IDEAS home Printed from https://ideas.repec.org/
MyIDEAS: Log in (now much improved!) to save this paper

Spectrum Auction Design

Spectrum auctions are used by governments to assign and price licenses for wireless communications. The standard approach is the simultaneous ascending auction, in which many related lots are auctioned simultaneously in a sequence of rounds. I analyze the strengths and weaknesses of the approach with examples from US spectrum auctions. I then present a variation, the package clock auction, adopted by the UK, which addresses many of the problems of the simultaneous ascending auction while building on its strengths. The package clock auction is a simple dynamic auction in which bidders bid on packages of lots. Most importantly, the auction allows alternative technologies that require the spectrum to be organized in different ways to compete in a technology-neutral auction. In addition, the pricing rule and information policy are carefully tailored to mitigate gaming behavior. An activity rule based on revealed preference promotes price discovery throughout the clock stage of the auction. Truthful bidding is encouraged, which simplifies bidding and improves efficiency. Experimental tests and early auctions confirm the advantages of the approach.

If you experience problems downloading a file, check if you have the proper application to view it first. In case of further problems read the IDEAS help page. Note that these files are not on the IDEAS site. Please be patient as the files may be large.

File URL: http://www.cramton.umd.edu/papers2005-2009/cramton-spectrum-auction-design.pdf
File Function: Full text
Download Restriction: no

Paper provided by University of Maryland, Department of Economics - Peter Cramton in its series Papers of Peter Cramton with number 09sad.

as
in new window

Length: 29 pages
Date of creation: 2009
Date of revision: 2012
Publication status: Published in Working Paper, University of Maryland, April 2012
Handle: RePEc:pcc:pccumd:09sad
Contact details of provider: Postal:
Economics Department, University of Maryland, College Park, MD 20742-7211

Phone: (202) 318-0520
Fax: (202) 318-0520
Web page: http://www.cramton.umd.edu

References listed on IDEAS
Please report citation or reference errors to , or , if you are the registered author of the cited work, log in to your RePEc Author Service profile, click on "citations" and make appropriate adjustments.:

as
in new window


  1. Sandro Brusco & Giuseppe Lopomo, 2002. "Collusion via Signalling in Simultaneous Ascending Bid Auctions with Heterogeneous Objects, with and without Complementarities," Review of Economic Studies, Oxford University Press, vol. 69(2), pages 407-436.
  2. Kahn, Alfred E. & Cramton, Peter C. & Porter, Robert H. & Tabors, Richard D., 2001. "Uniform Pricing or Pay-as-Bid Pricing: A Dilemma for California and Beyond," The Electricity Journal, Elsevier, vol. 14(6), pages 70-79, July.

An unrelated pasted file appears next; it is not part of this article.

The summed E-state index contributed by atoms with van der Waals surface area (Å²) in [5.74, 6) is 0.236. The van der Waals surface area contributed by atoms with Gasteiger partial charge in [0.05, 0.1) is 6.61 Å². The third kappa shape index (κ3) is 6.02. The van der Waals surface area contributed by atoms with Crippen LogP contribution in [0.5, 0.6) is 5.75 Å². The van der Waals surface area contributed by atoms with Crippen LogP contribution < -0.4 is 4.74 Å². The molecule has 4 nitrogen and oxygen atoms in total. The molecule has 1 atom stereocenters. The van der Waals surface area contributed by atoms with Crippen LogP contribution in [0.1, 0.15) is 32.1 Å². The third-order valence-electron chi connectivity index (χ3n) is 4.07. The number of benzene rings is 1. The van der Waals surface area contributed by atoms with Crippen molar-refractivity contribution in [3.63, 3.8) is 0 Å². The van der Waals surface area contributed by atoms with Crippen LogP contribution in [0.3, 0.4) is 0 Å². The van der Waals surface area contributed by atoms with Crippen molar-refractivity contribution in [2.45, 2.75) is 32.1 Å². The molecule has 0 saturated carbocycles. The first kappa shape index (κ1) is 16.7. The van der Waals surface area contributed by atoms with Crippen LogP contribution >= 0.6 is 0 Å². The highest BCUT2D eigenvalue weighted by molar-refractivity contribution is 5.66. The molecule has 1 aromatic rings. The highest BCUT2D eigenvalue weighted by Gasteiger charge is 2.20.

3. Lawrence M. Ausubel & Peter Cramton & Marek Pycia & Marzena Rostek & Marek Weretka, 2014. "Demand Reduction and Inefficiency in Multi-Unit Auctions," Review of Economic Studies, Oxford University Press, vol. 81(4), pages 1366-1400.
  4. Marco Pagnozzi, 2010. "Are Speculators Unwelcome in Multi-object Auctions?," American Economic Journal: Microeconomics, American Economic Association, vol. 2(2), pages 97-131, May.
  5. Aytek Erdil & Paul Klemperer, 2010. "A New Payment Rule for Core-Selecting Package Auctions," Journal of the European Economic Association, MIT Press, vol. 8(2-3), pages 537-547, 04-05.
Full references (including those not matched with items on IDEAS)

This item is not listed on Wikipedia, on a reading list or among the top items on IDEAS.

When requesting a correction, please mention this item's handle: RePEc:pcc:pccumd:09sad. See general information about how to correct material in RePEc.

For technical questions regarding this item, or to correct its authors, title, abstract, bibliographic or download information, contact: (Peter Cramton)

If you have authored this item and are not yet registered with RePEc, we encourage you to do it here. This allows to link your profile to this item. It also allows you to accept potential citations to this item that we are uncertain about.

If references are entirely missing, you can add them using this form.

If the full references list an item that is present in RePEc, but the system did not link to it, you can help with this form.

If you know of missing items citing this one, you can help us creating those links by adding the relevant references in the same way as above, for each refering item. If you are a registered author of this item, you may also want to check the "citations" tab in your profile, as there may be some citations waiting for confirmation.

Please note that corrections may take a couple of weeks to filter through the various RePEc services.

This information is provided to you by IDEAS at the Research Division of the Federal Reserve Bank of St. Louis using RePEc data.